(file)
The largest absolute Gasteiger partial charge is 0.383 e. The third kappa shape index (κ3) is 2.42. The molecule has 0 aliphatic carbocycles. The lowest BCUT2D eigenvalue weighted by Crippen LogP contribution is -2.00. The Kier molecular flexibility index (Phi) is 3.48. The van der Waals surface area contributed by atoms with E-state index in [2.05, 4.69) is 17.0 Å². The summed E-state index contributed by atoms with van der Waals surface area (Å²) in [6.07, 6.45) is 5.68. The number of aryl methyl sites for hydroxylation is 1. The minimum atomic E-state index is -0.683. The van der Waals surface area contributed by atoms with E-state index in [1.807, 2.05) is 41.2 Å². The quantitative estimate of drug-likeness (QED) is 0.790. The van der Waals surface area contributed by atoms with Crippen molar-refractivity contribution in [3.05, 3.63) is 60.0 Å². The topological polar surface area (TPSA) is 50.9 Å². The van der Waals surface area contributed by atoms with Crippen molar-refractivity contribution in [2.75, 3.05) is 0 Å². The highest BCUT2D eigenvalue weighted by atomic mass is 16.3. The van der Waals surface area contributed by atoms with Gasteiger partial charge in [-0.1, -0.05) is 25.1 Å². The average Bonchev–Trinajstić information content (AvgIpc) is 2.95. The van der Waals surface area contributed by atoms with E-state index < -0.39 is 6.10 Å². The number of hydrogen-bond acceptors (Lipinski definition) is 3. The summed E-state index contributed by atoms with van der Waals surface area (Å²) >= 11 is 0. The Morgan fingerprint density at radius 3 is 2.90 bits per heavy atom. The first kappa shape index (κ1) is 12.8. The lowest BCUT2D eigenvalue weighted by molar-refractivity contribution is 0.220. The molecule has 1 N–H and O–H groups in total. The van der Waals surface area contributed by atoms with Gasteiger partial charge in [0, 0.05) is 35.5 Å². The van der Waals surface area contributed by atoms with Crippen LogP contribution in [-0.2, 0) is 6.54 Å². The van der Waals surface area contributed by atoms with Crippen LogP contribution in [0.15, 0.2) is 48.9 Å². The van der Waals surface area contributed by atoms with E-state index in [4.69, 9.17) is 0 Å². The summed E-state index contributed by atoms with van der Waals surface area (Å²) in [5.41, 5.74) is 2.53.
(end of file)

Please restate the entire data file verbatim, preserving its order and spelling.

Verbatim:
The largest absolute Gasteiger partial charge is 0.383 e. The third kappa shape index (κ3) is 2.42. The molecule has 0 aliphatic carbocycles. The lowest BCUT2D eigenvalue weighted by Crippen LogP contribution is -2.00. The Kier molecular flexibility index (Phi) is 3.48. The van der Waals surface area contributed by atoms with E-state index in [2.05, 4.69) is 17.0 Å². The summed E-state index contributed by atoms with van der Waals surface area (Å²) in [6.07, 6.45) is 5.68. The number of aryl methyl sites for hydroxylation is 1. The minimum atomic E-state index is -0.683. The van der Waals surface area contributed by atoms with E-state index in [1.807, 2.05) is 41.2 Å². The quantitative estimate of drug-likeness (QED) is 0.790. The van der Waals surface area contributed by atoms with Crippen molar-refractivity contribution in [3.05, 3.63) is 60.0 Å². The topological polar surface area (TPSA) is 50.9 Å². The van der Waals surface area contributed by atoms with Crippen molar-refractivity contribution in [2.75, 3.05) is 0 Å². The highest BCUT2D eigenvalue weighted by atomic mass is 16.3. The van der Waals surface area contributed by atoms with Gasteiger partial charge in [-0.1, -0.05) is 25.1 Å². The average Bonchev–Trinajstić information content (AvgIpc) is 2.95. The van der Waals surface area contributed by atoms with E-state index < -0.39 is 6.10 Å². The number of hydrogen-bond acceptors (Lipinski definition) is 3. The summed E-state index contributed by atoms with van der Waals surface area (Å²) >= 11 is 0. The Morgan fingerprint density at radius 3 is 2.90 bits per heavy atom. The first kappa shape index (κ1) is 12.8. The lowest BCUT2D eigenvalue weighted by molar-refractivity contribution is 0.220. The molecule has 1 N–H and O–H groups in total. The van der Waals surface area contributed by atoms with Gasteiger partial charge in [0, 0.05) is 35.5 Å². The van der Waals surface area contributed by atoms with Crippen LogP contribution in [-0.2, 0) is 6.54 Å². The van der Waals surface area contributed by atoms with Crippen LogP contribution in [0.15, 0.2) is 48.9 Å². The van der Waals surface area contributed by atoms with E-state index in [4.69, 9.17) is 0 Å². The summed E-state index contributed by atoms with van der Waals surface area (Å²) in [5.41, 5.74) is 2.53.